The week before our second burlesque performance, my beloved dropped me: head down, in a position that would have meant at least a 3 foot plummet on the real stage. At some point during our months of practice, we stopped having fun. I had injured my shoulder repeating the intense acrobatic poses. Moments before the fall, we’d had our first serious argument.
As a result of our stressful time together, we felt tension mounting in our other polyamorous relationships. We forgot why we dance in the first place; we needed to figure out how to reconnect in our routine. Our relationship depended on it.
We lit incense and candles. We grounded and sat opposite one another. In sacred space, we stated our intentions for the performance and for ourselves: presence, release, joy. Many things. We cried. We promised to dance our love for the world every moment until the final note of our song. We vowed that with the last pose we would let our joy and excitement shoot up toward the sky. We remembered our rituals.
It was our ‘Lovers’ moment – mirroring intent, spiritual twins, consciously choosing to connect to one another and to the divine. The next time we braced, body to body, in our most difficult counterbalance, was the first time our breath was deep and synced. It anchored us to the ground and stretched us out into the fullness of the pose.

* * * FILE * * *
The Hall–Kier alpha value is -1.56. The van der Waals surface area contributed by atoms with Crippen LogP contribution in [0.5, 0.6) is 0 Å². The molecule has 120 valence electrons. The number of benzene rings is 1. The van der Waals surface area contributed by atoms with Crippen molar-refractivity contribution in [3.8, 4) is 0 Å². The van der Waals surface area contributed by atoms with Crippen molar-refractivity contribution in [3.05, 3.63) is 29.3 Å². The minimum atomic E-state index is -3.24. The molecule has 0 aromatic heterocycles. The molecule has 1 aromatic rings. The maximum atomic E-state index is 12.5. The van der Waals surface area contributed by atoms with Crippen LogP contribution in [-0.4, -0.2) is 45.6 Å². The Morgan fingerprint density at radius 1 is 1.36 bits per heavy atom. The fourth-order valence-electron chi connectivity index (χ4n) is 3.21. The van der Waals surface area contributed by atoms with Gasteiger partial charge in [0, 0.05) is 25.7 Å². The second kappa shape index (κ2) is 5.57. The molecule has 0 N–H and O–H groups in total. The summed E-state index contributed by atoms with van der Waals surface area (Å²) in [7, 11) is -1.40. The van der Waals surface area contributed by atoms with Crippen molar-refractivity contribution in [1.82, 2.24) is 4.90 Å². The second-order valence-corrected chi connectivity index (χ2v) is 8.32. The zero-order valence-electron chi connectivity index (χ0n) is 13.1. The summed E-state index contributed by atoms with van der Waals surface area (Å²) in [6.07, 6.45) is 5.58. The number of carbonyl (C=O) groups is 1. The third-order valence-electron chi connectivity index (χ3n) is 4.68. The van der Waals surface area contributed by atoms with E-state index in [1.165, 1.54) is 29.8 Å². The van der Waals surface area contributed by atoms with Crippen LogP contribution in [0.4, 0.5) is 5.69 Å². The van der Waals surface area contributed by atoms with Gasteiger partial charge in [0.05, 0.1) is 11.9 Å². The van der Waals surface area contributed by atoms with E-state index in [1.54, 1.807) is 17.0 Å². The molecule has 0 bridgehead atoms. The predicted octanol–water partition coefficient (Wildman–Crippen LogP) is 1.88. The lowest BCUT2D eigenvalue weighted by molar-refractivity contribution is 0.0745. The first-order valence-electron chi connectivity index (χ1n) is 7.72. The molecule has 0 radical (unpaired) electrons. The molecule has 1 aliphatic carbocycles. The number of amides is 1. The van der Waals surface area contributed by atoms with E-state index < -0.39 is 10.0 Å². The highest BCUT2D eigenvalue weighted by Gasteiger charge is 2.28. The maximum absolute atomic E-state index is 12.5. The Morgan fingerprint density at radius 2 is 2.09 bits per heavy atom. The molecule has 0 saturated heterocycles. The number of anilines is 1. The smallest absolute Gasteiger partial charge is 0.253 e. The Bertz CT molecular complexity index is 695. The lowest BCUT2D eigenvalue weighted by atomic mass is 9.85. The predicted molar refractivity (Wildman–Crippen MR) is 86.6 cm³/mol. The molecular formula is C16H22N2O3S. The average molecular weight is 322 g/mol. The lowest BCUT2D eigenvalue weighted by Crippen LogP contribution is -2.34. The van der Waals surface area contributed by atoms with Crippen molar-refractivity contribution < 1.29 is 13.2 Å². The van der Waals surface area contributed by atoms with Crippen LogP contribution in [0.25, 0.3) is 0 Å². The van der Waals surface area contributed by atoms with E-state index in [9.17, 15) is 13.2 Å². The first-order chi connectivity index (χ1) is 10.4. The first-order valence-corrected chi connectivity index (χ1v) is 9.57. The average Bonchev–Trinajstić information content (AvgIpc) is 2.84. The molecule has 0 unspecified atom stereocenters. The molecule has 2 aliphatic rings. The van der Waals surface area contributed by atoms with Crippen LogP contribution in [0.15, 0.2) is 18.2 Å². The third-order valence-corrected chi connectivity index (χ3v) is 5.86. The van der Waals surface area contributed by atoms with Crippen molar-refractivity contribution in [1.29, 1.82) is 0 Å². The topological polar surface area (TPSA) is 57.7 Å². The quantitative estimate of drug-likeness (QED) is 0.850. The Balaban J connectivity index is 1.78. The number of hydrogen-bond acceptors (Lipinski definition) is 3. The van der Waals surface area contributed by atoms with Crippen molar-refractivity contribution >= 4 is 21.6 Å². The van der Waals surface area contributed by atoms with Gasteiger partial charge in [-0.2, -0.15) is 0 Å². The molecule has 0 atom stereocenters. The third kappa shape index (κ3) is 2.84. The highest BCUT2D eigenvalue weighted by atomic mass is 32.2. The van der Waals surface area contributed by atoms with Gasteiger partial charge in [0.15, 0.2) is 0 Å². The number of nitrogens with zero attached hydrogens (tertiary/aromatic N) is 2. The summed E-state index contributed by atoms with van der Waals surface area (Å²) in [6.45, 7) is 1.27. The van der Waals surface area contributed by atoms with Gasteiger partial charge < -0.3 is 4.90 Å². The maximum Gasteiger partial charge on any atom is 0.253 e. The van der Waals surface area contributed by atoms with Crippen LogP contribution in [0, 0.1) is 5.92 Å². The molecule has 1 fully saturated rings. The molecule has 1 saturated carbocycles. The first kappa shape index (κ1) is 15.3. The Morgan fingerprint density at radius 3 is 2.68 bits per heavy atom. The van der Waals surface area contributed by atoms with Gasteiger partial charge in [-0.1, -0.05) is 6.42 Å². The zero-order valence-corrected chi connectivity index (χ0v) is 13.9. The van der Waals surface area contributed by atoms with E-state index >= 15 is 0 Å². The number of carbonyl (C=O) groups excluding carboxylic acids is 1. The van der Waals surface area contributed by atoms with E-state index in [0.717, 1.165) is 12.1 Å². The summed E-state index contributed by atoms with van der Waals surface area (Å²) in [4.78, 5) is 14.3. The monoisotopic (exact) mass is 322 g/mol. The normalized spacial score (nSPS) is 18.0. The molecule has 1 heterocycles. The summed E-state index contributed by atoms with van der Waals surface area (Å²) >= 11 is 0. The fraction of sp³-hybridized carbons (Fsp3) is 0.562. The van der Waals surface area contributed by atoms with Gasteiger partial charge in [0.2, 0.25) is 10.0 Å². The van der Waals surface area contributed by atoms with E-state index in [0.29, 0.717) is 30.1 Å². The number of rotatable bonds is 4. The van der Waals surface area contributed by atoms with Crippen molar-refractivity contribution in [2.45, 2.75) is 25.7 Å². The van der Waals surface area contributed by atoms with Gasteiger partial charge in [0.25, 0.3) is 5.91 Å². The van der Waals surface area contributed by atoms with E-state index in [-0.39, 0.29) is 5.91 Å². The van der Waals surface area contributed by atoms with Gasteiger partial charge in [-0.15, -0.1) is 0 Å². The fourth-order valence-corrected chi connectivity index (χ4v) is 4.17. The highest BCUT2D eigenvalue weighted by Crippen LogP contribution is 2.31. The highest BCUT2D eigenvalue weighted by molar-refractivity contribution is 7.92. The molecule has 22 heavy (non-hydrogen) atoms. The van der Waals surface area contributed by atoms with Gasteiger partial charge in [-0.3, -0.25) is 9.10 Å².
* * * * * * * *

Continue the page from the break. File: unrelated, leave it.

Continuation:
We are not the choice between lovers from the Tarot de Marseilles. We are the yin and yang of the Margarete Petersen: charming the Kundalini snake from our depths and choosing between realities, not people.
After the show I wrote a poem:
One second we take gravity, excitement, and each other for granted; the blissful union of our constructs of one another and our craving of attention, the air-in-the-head naivety that only an impostor can give you. It is not love. Yet it feels good enough to get you high, up out of the grime of the real world: present moment, our bodies. We believe the hype. We think we really breathe rainbows and see joy and know one another. Reality kicks in after the fall. Genuine fear cloaks us. We share it more intimately than any flower-filled concept our childhoods taught us and humility is the fur lining. For the first time we share something real and we are warm in it, noticing our deep dragon breaths and the way that it stokes the fire within. It keeps us going. We keep us going, not empty promises or serotonin silk over the eyes. Our bodies touching; skin, sweat, grit, our wills meet in these details and we find our way through, shoulder blade to quadricep, finger pads to ankle bone, sole to sacrum, palm to palm. We turn our attention from our shallow thoughts to our connecting cells. We live the meaning of each moment, we breathe respect for it, and each other, limb by limb, in our acrobatic grips. We’ve learned what our coming together costs.